How far can we lower graft-to-recipient weight ratio for living donor liver transplantation under modulation of portal venous pressure?

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Smaller size grafts for living donor liver transplantation (LDLT) can enhance donor safety and expand donor availability. We previously reported that modulation of portal venous pressure (PVP) was key for successful LDLT with small grafts, and that it actively lowered graft-to-recipient weight ratio (GRWR) for adult-to-adult LDLT. This retrospective study investigated the outcome of LDLT using small grafts with PVP modulation.


This study analyzed 221 adult LDLT patients between March 2008 and December 2013 and divided them into 3 groups based on GRWR: large (L), GRWR ≥ 0.8% (n = 154), medium (M), ≥ 0.7% GRWR < 0.8% (n = 38); and small (S) GRWR < 0.7% (n = 29). Donor and recipient factors, PVP, pressure gradient between PVP and central venous pressure (CVP), occurrence of small for size syndrome (SFSS), ascites, and posttransplant laboratory data were compared across the 3 groups. Patient and graft survival were compared using Kaplan–Meier methods.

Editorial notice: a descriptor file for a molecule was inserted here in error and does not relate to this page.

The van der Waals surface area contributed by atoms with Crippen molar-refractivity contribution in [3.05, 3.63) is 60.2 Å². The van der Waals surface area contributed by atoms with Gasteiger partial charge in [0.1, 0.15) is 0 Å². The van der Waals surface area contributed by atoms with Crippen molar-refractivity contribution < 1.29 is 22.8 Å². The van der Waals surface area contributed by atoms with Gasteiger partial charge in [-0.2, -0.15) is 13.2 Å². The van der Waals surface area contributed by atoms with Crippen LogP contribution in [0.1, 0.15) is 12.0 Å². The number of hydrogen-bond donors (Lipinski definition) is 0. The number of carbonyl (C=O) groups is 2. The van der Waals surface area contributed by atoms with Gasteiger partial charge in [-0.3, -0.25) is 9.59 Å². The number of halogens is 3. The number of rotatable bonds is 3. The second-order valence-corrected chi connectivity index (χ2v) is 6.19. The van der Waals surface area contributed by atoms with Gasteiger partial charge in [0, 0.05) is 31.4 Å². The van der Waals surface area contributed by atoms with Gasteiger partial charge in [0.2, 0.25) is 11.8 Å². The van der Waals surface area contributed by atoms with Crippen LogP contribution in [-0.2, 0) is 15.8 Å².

There was no difference in patient or graft survival between the 3 groups. Amount of posttransplant ascites and posttransplant International Normalized Ratio were similar, but the S and M groups had more prolonged cholestasis. SFSS was identified in 17%, 13%, and 13% in the S, M, and L groups, respectively (P = NS). Patients with a final PVP of ≤15 mmHg had better survival than patients with a final PVP of >15 mmHg (P < .001). Multivariate analysis showed that donor age >40 years old, final PVP of >15 mmHg, and pressure gradient of PVP-CVP >5 mmHg were risk factors for inferior patient survival.


We achieved satisfactory outcomes in LDLT with GRWR as low as 0.6% using PVP modulation. Thus, we currently set a lower limit of GRWR at 0.6% while protecting donor safety and expanding donor availability.

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